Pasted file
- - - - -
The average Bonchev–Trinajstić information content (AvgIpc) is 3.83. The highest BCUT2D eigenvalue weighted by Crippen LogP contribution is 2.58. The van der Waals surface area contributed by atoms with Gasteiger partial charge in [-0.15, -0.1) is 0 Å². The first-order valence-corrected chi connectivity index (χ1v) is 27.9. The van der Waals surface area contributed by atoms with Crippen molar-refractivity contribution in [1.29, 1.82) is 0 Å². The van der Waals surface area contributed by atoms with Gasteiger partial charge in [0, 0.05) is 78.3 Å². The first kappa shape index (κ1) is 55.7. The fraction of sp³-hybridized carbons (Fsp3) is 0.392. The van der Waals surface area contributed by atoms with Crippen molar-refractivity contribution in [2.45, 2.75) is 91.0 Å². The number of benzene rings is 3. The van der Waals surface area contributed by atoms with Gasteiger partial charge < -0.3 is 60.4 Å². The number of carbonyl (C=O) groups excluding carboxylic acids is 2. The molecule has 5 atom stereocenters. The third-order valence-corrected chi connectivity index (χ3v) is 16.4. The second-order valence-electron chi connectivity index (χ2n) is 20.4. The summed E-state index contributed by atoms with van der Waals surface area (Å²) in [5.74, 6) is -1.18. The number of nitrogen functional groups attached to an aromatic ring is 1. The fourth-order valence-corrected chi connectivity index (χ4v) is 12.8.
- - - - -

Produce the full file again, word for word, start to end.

The average Bonchev–Trinajstić information content (AvgIpc) is 3.83. The highest BCUT2D eigenvalue weighted by Crippen LogP contribution is 2.58. The van der Waals surface area contributed by atoms with Gasteiger partial charge in [-0.15, -0.1) is 0 Å². The first-order valence-corrected chi connectivity index (χ1v) is 27.9. The van der Waals surface area contributed by atoms with Crippen molar-refractivity contribution in [1.29, 1.82) is 0 Å². The van der Waals surface area contributed by atoms with Gasteiger partial charge in [0, 0.05) is 78.3 Å². The first kappa shape index (κ1) is 55.7. The fraction of sp³-hybridized carbons (Fsp3) is 0.392. The van der Waals surface area contributed by atoms with Crippen molar-refractivity contribution in [2.45, 2.75) is 91.0 Å². The number of benzene rings is 3. The van der Waals surface area contributed by atoms with Gasteiger partial charge < -0.3 is 60.4 Å². The number of carbonyl (C=O) groups excluding carboxylic acids is 2. The molecule has 5 atom stereocenters. The third-order valence-corrected chi connectivity index (χ3v) is 16.4. The second-order valence-electron chi connectivity index (χ2n) is 20.4. The summed E-state index contributed by atoms with van der Waals surface area (Å²) in [5.74, 6) is -1.18. The number of nitrogen functional groups attached to an aromatic ring is 1. The fourth-order valence-corrected chi connectivity index (χ4v) is 12.8.